USA Women’s U16 Wins 2013 FIBA Americas Gold Medal

by June 24, 2013

From our friends at USA Basketball:

In a battle of undefeated teams that saw the game tied 27-all at halftime, the 2013 USA Basketball Women’s U16 National Team (5-0) rode a 31-7 third quarter to an eventual 82-48 win over Canada (4-1) in the gold medal game of the 2013 FIBA Americas U16 Championship on Sunday evening at Polifórum Benito Juárez in Cancun, Mexico.

With the USA leading by just one point, 32-31, at 8:44 in the third quarter a 12-0 run by Asia Durr (St. Pius X Catholic H.S./Douglasville, Ga.) alone was the start of a 22-0 U.S. spurt that secured the game’s momentum for the USA.

In the bronze medal game Brazil (3-2) beat host Mexico (2-3) 70-56. The tournament’s top four finishers, the USA, Canada, Brazil and Mexico all qualified for the 2014 FIBA U17 World Championship.

“It was a tale of two halves,” said USA head coach  Sue Phillips (Archbishop Mitty H.S./San Jose Cagers AAU, Calif.). “I thought we kind of sat back a little bit, and Canada came out with great tenacity. We had trouble finishing, which was a credit to Canada and their defense. By the same token, we took some ill-advised shots. We needed to share the ball more and let our defense create some offense. We made some adjustments at halftime, and our full court press really led to some havoc for Canada, which gave us some transition points.”

Named tournament MVP, Durr finished the game with three USA U16 single-game records, including 26 points, eight steals and 22 field goals attempted, and she tied the high for field goals made with nine. She was not alone in the record books. Katie Lou Samuelson  (Mater Dei H.S./Huntington Beach, Calif.) shot 8-of-8 from deep to set USA U16 records for 3-pointers made and percentage on her way to 24 points; while Lauren Cox(Flower Mound H.S./Flower Mound, Texas) barely missed a triple-double with 10 points, 12 rebounds and a USA U16 best nine blocked shots. Further, the USA established a team record for 3-point attempts with 30 tries from deep.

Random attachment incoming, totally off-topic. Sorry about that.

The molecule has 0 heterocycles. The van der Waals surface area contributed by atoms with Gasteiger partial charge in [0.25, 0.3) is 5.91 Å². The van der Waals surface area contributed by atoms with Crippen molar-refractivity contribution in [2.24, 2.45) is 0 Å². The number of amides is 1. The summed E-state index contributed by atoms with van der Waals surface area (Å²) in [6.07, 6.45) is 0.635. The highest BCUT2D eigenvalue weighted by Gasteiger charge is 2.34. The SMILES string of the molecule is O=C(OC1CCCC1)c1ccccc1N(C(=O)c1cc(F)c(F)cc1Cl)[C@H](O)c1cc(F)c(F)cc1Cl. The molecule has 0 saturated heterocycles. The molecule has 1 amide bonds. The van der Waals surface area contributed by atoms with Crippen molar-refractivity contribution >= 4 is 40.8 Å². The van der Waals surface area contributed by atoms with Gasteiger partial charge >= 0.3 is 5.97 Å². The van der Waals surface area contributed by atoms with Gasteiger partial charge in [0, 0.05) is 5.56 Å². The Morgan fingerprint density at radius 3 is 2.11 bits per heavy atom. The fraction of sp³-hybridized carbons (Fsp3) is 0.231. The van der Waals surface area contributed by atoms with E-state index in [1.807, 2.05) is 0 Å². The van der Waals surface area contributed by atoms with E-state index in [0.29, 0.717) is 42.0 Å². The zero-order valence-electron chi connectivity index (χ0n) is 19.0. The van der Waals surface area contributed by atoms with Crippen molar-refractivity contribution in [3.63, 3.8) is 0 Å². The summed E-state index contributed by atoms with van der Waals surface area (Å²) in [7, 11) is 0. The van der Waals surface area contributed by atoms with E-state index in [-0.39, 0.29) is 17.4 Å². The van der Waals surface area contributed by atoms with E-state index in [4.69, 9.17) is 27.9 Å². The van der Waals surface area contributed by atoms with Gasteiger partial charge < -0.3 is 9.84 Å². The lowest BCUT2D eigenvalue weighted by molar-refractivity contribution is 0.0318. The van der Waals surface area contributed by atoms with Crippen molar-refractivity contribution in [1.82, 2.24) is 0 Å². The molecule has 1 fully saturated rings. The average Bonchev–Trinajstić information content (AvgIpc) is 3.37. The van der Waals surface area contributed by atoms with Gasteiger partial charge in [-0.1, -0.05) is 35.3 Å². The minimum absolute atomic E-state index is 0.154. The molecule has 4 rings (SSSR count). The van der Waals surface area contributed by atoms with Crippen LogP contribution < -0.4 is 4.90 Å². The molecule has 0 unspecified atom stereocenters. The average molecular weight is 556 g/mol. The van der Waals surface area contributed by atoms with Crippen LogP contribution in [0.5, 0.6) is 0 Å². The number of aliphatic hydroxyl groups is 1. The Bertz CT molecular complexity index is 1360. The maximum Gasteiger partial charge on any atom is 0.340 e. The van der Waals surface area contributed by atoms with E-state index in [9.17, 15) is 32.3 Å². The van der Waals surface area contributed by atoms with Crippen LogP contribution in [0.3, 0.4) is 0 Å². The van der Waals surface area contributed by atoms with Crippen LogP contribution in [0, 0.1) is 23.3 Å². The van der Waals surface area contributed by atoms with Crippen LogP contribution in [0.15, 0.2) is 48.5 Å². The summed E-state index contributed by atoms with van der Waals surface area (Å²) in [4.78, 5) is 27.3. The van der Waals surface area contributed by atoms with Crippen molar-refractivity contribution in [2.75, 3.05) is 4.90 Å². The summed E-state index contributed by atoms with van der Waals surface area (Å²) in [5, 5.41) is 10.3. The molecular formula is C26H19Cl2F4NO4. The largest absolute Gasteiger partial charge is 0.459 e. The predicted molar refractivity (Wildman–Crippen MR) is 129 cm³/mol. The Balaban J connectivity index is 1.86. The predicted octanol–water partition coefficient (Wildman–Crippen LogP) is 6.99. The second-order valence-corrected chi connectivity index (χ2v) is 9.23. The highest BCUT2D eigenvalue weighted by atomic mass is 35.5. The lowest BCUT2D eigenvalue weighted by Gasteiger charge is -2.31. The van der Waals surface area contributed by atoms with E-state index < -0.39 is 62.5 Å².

“I was shocked,” Durr said of winning tournament MVP. “The whole team played great throughout this tournament, and for them to call my name, it means a lot.”

Both teams struggled to get started, with the USA shooting just 18.8 percent in the first quarter (3-16 FGs) and Canada not much better at 28.6 percent (4-14 FGs) in the first 10 minutes. After Canada put the game’s first points on the board, the lead changed four times before a made U.S. free throw tied the score 9-9 at the first break.

The teams continued to trade baskets in second quarter until the USA went on a 10-0 run to take a 22-14 lead at 4:04. Canada, however, closed the first half with its own run, a 13-5 stretch that included eight points from the free throw line, and the teams once again were tied, 27-27, as they headed to the halftime locker rooms.

“Canada played awesome,” Samuelson said. “They were there to win. We knew coming out of halftime that if we didn’t step up, they were going to take it. We just had to pick up our defense.”

A 3-pointer from Samuelson opened the third period as each team put up two scores in the first 1:16, and Canada trailed by one point, 32-31 at 8:44. A long-ball from Durr at 7:41, however, was the start of 12 straight points for Durr that spurred a 22-0 U.S. run that gave the USA the game’s momentum. Canada ended the onslaught at 1:20 with a free throw, followed by another score from the field, but the damage already had been done, and the USA headed into the final 10 minutes with a comfortable, 58-34 lead.

The USA forced Canada into nine of its 24 turnovers for the game in the third stanza, while the red, white and blue improved to 11-of-20 from the field for 55.0 percent in the third quarter.

“I thought we played pretty well,” Cox said. “The start of the second half, it was 27-27, so we came out and played really well on defense. We jumped on them and got quick points and steals.”

Five U.S. scorers put up 17 points in the first 3:46 of the fourth period, while the U.S. defense held Canada to just one made 3-pointer to take its largest lead of the game, 38 points, with a score from Sabrina Ionescu (Miramonte H.S./Walnut Creek, Calif.) at 6:16 that put the USA ahead 75-37. Canada did outscore the USA over the next six minutes, 11-7, but the effort was too little to late, and the USA cruised in for an 82-48 gold-medal victory.